With 4 weeks to go until the 2012 presidential election between President Obama and Republican nominee Mitt Romney, the challenger has pulled ahead in the Real Clear Politics national polling average for the first time. A successful and powerful debate performance had Romney’s favorability ratings skyrocket with nearly every voting demographic. Data for the battleground states show Romney making gains and taking leads across the board. But with four weeks to go, we take a look at how Romney can sustain this momentum throughout the final stretch of the campaign and prevent President Obama from re-seizing the momentum.
Ryan VS Biden
By the time vice-presidential nominee Paul Ryan takes on VP Joe Biden on October 11, the talk about Romney’s dominating debate performance will have mostly faded from the headlines (but not necessarily the voters’ minds). Ryan enters the debate in a similar situation as Romney did a week earlier, and he has a clear shot at capitalizing on the moment. Most people have an opinion about Ryan, but few have probably ever seen him in action. Unlike in the first presidential debate, polls have shown that Ryan is expected to beat Biden. But this probably has more to do with people knowing Biden’s limitations than actually having a strong opinion on Ryan.
Paul Ryan has the opportunity to do exactly what Romney did in his first debate and impress voters with his passionate grasp of the issues. The talk-show-like setting of the VP debate will likely fit the Republican’s personality and Ryan has been one of the most media-engaged presidential ticket candidates ever. He has done over 150 interviews with reporters since being named the VP nominee, so he probably needs little preparation. Biden for the most part has had little-to-no contact with the media and has the less-desirable task of slowing down and trying to reverse the Republican ticket’s momentum. If Ryan can turn heads here, it could be another week of headline gold for the conservative ticket.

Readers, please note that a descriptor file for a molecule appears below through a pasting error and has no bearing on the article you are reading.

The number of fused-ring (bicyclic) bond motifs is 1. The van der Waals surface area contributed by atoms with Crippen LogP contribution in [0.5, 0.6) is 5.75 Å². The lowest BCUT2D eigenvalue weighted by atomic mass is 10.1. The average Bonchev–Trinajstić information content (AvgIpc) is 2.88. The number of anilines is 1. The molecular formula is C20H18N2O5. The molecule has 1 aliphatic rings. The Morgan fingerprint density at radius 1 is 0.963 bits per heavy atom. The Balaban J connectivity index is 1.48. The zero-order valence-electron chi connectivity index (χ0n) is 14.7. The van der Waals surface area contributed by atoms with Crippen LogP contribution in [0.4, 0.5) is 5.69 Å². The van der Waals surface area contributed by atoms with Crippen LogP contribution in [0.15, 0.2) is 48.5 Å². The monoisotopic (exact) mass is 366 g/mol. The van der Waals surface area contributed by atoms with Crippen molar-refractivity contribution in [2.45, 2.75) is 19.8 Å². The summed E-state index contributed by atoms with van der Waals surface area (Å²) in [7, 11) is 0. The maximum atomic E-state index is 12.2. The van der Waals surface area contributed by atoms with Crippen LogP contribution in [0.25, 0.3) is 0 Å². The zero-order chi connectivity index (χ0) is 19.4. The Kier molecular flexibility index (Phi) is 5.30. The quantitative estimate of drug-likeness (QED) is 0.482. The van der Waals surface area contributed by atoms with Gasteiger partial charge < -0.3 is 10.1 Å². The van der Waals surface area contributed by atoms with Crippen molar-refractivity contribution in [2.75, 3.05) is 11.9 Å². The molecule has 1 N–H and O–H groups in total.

Early Vote Operations
During the Republican primary, Mitt Romney made the installation of a strong early voting operation a key component of his campaign. As the date of each primary approached, Romney had already built healthy leads going into the final day in states like Florida, Michigan, and Arizona. It made it nearly impossible for his opponents to catch-up, and Romney won many early-voting states with ease. This is also what President Obama did so successfully against the highly under-funded McCain campaign in 2008. Obama ran up the score with first time voters and by election day it was almost impossible for McCain to catch up.
Early voting starts in different states at different times, but perhaps the most important state of all started early voting just as Romney saw his surge in the polls. Ohio began letting residents vote early by absentee ballot in the beginning of October, and will allow voters to cast ballots throughout the month. Both campaigns will likely be focusing heavily on the ground game during this time. One Romney advantage with early voting in Ohio is they have a lot more time to cover portions of the state that vote Republican and might be mostly ignored by Democrats, who would have less to gain in a statewide race for votes.
Rock the Final Debates
Given the excitement that was known as the first debate, expect interest to increase for the final debates. Obama and his allies have let the excuses fly for his supposedly “uncharacteristic” performance. Voters will turn in to see if Obama rebounds, or if the candidate who showed up before is just who the candidate is. As polls have turned against him, the expectations are now on Obama to win the debate and do better than the first debate, and by a long-shot. By the time the second debate rolls around, Obama might not be able to play for a tie.
As for Romney, he has remained strikingly consistent through all of the debates he has been in. Romney would love to go for a knock-out punch, and if Obama fails to match Romney once again, it could tilt the race permanently in Romney’s favor.